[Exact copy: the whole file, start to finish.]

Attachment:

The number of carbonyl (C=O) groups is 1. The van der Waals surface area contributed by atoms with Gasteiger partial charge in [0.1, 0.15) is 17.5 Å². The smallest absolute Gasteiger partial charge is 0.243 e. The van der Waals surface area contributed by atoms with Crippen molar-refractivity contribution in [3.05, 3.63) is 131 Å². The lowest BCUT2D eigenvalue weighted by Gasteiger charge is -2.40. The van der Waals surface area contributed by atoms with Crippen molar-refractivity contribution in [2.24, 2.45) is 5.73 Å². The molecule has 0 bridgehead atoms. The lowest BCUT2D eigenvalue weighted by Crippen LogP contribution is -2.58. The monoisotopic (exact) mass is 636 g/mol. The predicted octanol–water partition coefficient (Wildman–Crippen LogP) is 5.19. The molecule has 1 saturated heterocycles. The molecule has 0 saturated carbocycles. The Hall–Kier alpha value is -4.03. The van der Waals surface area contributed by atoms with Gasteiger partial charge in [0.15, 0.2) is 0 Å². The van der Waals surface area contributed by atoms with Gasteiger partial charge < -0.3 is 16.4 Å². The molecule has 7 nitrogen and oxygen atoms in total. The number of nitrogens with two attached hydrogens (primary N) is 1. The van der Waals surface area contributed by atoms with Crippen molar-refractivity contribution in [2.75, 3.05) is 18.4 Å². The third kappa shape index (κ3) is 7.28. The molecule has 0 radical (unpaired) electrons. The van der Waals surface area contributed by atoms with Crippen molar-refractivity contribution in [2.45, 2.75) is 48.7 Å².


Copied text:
The number of carbonyl (C=O) groups is 1. The van der Waals surface area contributed by atoms with Gasteiger partial charge in [0.1, 0.15) is 17.5 Å². The smallest absolute Gasteiger partial charge is 0.243 e. The van der Waals surface area contributed by atoms with Crippen molar-refractivity contribution in [3.05, 3.63) is 131 Å². The lowest BCUT2D eigenvalue weighted by Gasteiger charge is -2.40. The van der Waals surface area contributed by atoms with Crippen molar-refractivity contribution in [2.24, 2.45) is 5.73 Å². The molecule has 0 bridgehead atoms. The lowest BCUT2D eigenvalue weighted by Crippen LogP contribution is -2.58. The monoisotopic (exact) mass is 636 g/mol. The predicted octanol–water partition coefficient (Wildman–Crippen LogP) is 5.19. The molecule has 1 saturated heterocycles. The molecule has 0 saturated carbocycles. The Hall–Kier alpha value is -4.03. The van der Waals surface area contributed by atoms with Gasteiger partial charge in [0.15, 0.2) is 0 Å². The van der Waals surface area contributed by atoms with Gasteiger partial charge < -0.3 is 16.4 Å². The molecule has 7 nitrogen and oxygen atoms in total. The number of nitrogens with two attached hydrogens (primary N) is 1. The van der Waals surface area contributed by atoms with Crippen molar-refractivity contribution in [2.75, 3.05) is 18.4 Å². The third kappa shape index (κ3) is 7.28. The molecule has 0 radical (unpaired) electrons. The van der Waals surface area contributed by atoms with Crippen molar-refractivity contribution in [2.45, 2.75) is 48.7 Å².